Does breakfast really matter?

Nichelle Trulove -- Devron Suttle, Leonard Jarman, Jr. and Jessie Kay jumpstart their day by eating breakfast.

In a time-constrained society, eating breakfast has become a conditional habit but just how much time are students willing to go without eating?

For some students, going half of the day without food is normal, but eating breakfast is a priority for others.

“If you don’t get a chance to eat until noon, all you will be thinking about is what you’re going to eat for lunch. Thus, you aren’t focused on what your professor is going over in class,” Deshonee Horton, junior, said.

As the time increases without food ingestion, not only does the metabolism slow down but performance is weakened.

While breakfast is considered “the most important meal of the day,” having a balanced diet and eating when you are supposed to is crucial.

“I always suggest to my students that eating breakfast is important for the purpose of maintaining a consistent metabolism,” David Pearson, professor of kinesiology, said. “While the amount of time needed for your body to go into ‘starvation mode’ (where it slows metabolism to conserve energy) is debatable, I feel the time between dinner on Sunday and lunch on Monday is too long to go without food.”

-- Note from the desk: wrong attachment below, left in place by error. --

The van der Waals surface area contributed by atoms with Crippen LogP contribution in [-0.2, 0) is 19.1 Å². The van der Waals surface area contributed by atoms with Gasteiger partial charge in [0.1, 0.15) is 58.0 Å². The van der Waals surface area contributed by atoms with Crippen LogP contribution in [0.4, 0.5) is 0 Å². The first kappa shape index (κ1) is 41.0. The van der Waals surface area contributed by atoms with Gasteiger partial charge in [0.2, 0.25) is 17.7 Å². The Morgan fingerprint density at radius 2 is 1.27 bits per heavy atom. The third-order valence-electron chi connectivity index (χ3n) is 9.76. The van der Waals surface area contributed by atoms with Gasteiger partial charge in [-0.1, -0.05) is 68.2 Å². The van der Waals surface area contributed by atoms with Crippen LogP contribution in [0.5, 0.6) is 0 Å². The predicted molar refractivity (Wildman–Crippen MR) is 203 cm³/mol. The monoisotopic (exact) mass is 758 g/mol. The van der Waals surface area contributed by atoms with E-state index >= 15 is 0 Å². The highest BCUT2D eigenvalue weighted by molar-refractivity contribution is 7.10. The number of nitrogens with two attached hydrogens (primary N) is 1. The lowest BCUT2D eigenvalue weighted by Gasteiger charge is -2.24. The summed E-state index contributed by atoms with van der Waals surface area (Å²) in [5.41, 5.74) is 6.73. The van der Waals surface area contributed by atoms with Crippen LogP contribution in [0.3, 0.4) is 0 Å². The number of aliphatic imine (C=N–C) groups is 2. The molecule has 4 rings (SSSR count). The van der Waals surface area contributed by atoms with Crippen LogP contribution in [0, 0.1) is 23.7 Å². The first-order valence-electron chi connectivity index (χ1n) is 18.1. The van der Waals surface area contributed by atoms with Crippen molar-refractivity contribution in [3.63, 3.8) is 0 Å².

Eating breakfast offers a variety of benefits like regulating sugar blood levels and maintaining a steady metabolism. Moreover, the benefits include a more balanced diet filled with nutrients the brain needs and a more productive and efficient day.

According to The Breakfast Panel, a group of doctors, dieticians and researchers, “Research shows that eating first thing in the morning helps to stabilize blood sugar levels, which control appetite and energy.”

“A review of the research on eating supports the notion that eating more smaller meals throughout the day rather than fewer large meals is a healthy way to live,” Pearson said. “Consistent delivery of nutrients and stable blood sugar are two of many benefits. So rather than comparing the importance of breakfast to dinner, students are better off thinking of their daily food intake as a process that lasts as long as they are awake.”

Instead of rushing to class without food, consider arranging a time to go to the cafeteria or wake up early to make breakfast. This will help you be in less of a hurry and able to sit calmly and focus on the lecture. Creating healthy habits result in a more productive day and better concentration in class.

“While research is not conclusive and more studies are needed, more often than not, researchers find that eating breakfast is correlated with better performance,” Pearson said. “It is also correlated with better school attendance, which may explain the increased performance, or it may be something more than that.”

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